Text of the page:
Almost every time someone comes back from jiu jitsu it’s because they took some time off to focus on their family or career, or (unfortunately) to deal with some sort of injury or other personal issue. After some time the siren song of jiu jitsu gets them back into the gym, which is great. It is a little however like trying to go through a choreographed dance after years of not practicing it: you’ll remember bits and pieces, but you’ll feel clumsy and your timing is off. Still, people still take all of this and make an effort to persevere.

Over the summer gyms were open to some extend and we were able to attend classes, and man it was rough: feeling out of shape for jiu jitsu, clumsy, the frustration of knowing that you understand how to do something, that you used to do it all the time but your body will not cooperate. And that’s hard for a lot of people- we like to be good at things, and we especially hate when we used to be good at something and now we’re not.

We’re back to a full lockdown now for the time being, but when gyms open back up, I have to say it will take a lot of courage and grit for people to come back. We will, it will suck, and then it will get better. Keep this experience in mind the next time someone comes back to jiu jitsu after all of this covid craziness is over: it’s going to suck for them, but it took a lot of courage for them to get back to the gym and it will continue to take some grit for them to keep continuing, and that should be respected.

That’s all I have for now- have a great day everyone!

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Not Every BJJ Gym is for Everybody

Recently on social media someone made a comment that they had yet to find a gym where they truly felt welcome. That’s absolutely unfortunate, but it does bring to light something that is not discussed that often: not every academy is going to be a great fit for someone. There are some schools that appeal to a certain crowd because the owner has decided- either consciously or unconsciously- to appeal and attract that certain crowd. And, if we’re being totally honest, there’s a chance that some gyms have a culture that was born out of simply what worked for the gym. Keep in mind, for a lot of people this is a business and their primary source of income: while this by no means excuses any less desirable behaviors, more something to keep in mind if you wonder why there may be a dissonance between what a gym owner or instructor preaches and behaves vs what they allow to transpire. Gym owners should take a good look at not only the qualities and values they intentionally promote in an academy, but also what they allow to “slide” in a gym, because that also plays a huge part of the gym’s culture.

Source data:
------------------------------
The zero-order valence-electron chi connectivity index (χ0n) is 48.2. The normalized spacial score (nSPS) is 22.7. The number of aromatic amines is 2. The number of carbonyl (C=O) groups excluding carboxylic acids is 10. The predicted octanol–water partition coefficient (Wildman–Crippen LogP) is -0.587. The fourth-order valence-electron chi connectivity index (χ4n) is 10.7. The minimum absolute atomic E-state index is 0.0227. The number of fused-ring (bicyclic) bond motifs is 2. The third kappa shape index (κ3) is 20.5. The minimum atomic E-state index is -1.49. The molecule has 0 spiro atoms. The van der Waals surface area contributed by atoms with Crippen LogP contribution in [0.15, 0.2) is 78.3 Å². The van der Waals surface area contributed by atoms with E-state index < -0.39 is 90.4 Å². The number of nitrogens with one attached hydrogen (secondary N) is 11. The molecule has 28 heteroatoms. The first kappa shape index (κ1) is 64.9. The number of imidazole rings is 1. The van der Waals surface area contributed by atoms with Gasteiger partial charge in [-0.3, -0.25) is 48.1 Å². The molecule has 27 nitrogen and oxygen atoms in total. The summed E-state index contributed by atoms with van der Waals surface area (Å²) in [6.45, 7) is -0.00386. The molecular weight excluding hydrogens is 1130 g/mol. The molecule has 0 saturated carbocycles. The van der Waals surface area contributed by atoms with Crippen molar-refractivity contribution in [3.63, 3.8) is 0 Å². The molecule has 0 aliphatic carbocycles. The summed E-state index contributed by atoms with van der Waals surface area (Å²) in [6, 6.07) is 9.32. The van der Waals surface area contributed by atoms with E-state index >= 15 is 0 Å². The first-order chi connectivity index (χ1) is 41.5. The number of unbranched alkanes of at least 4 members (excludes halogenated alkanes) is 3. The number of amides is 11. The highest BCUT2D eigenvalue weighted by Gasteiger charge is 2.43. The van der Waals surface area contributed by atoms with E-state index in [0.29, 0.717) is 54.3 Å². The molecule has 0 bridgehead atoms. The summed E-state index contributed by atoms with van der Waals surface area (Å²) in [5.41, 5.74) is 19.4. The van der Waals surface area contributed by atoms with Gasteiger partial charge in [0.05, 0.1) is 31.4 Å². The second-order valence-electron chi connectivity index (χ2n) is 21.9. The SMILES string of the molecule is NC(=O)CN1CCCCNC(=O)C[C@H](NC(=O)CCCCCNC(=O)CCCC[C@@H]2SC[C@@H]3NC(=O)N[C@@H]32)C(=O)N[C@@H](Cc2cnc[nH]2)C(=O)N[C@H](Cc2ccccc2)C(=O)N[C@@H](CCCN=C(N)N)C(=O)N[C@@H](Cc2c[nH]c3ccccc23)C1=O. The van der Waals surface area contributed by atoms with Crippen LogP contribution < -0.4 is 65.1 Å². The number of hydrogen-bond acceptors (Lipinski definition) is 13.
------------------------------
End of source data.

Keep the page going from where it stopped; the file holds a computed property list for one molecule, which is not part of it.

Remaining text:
Also, all of that being said, there’s just a chance that a gym is not a fit for someone. Maybe they do not agree with some parts of the culture- while of course there are some non-negotiables when it comes to respect and safety, but take for instance there are some jiu jitsu gyms out there who take a more formal approach to classes, while some take a more casual and relaxed approach. Neither of these academies are wrong (in my opinion), and some students are going to be more drawn to one kind of environment than another.

I know there’s the whole idea that it’s frowned upon to switch gyms: and from a teaching perspective, I do have to say that sometimes it’s hard to watch someone that you spent so much time working with, emotionally investing in their success that it does hurt a little when they decide that they want to train somewhere else. However I also don’t believe in trying to fit a square peg into a round hole: if it’s simply not working for you, then it’s not working for you. If you decide to leave your current gym, try to be as professional and courteous about it as possible. It’s kind of like a break up- the more you speak poorly of the other person, the worse you look.

That’s it for now: have a great day everyone!

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Will BJJ Survive Covid?

It’s a valid question: we’ve seen or heard about a lot of schools shutting down due to Covid restrictions, so it’s a concern and fear for a lot of people. Some may see this as a moot point, since vaccines are on their way, but considering the spacing of the vaccines and overall availability, the sport could take a hit over the next few months as cases rise.